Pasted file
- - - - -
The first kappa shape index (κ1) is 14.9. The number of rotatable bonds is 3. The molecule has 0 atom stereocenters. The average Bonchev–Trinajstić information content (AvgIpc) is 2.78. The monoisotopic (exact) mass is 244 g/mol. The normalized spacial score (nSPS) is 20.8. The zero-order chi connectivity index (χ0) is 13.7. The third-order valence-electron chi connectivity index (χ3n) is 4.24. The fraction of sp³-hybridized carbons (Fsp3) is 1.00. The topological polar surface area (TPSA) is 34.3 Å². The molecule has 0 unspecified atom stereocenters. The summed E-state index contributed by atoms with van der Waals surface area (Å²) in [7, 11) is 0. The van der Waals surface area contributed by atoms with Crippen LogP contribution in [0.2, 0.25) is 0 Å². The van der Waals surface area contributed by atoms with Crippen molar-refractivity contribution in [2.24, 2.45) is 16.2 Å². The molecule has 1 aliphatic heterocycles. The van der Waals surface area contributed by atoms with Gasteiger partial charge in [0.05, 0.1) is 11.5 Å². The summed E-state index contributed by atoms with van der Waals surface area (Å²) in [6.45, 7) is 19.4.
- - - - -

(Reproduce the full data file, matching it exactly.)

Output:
The first kappa shape index (κ1) is 14.9. The number of rotatable bonds is 3. The molecule has 0 atom stereocenters. The average Bonchev–Trinajstić information content (AvgIpc) is 2.78. The monoisotopic (exact) mass is 244 g/mol. The normalized spacial score (nSPS) is 20.8. The zero-order chi connectivity index (χ0) is 13.7. The third-order valence-electron chi connectivity index (χ3n) is 4.24. The fraction of sp³-hybridized carbons (Fsp3) is 1.00. The topological polar surface area (TPSA) is 34.3 Å². The molecule has 0 unspecified atom stereocenters. The summed E-state index contributed by atoms with van der Waals surface area (Å²) in [7, 11) is 0. The van der Waals surface area contributed by atoms with Crippen LogP contribution in [0.2, 0.25) is 0 Å². The van der Waals surface area contributed by atoms with Crippen molar-refractivity contribution in [2.24, 2.45) is 16.2 Å². The molecule has 1 aliphatic heterocycles. The van der Waals surface area contributed by atoms with Gasteiger partial charge in [0.05, 0.1) is 11.5 Å². The summed E-state index contributed by atoms with van der Waals surface area (Å²) in [6.45, 7) is 19.4.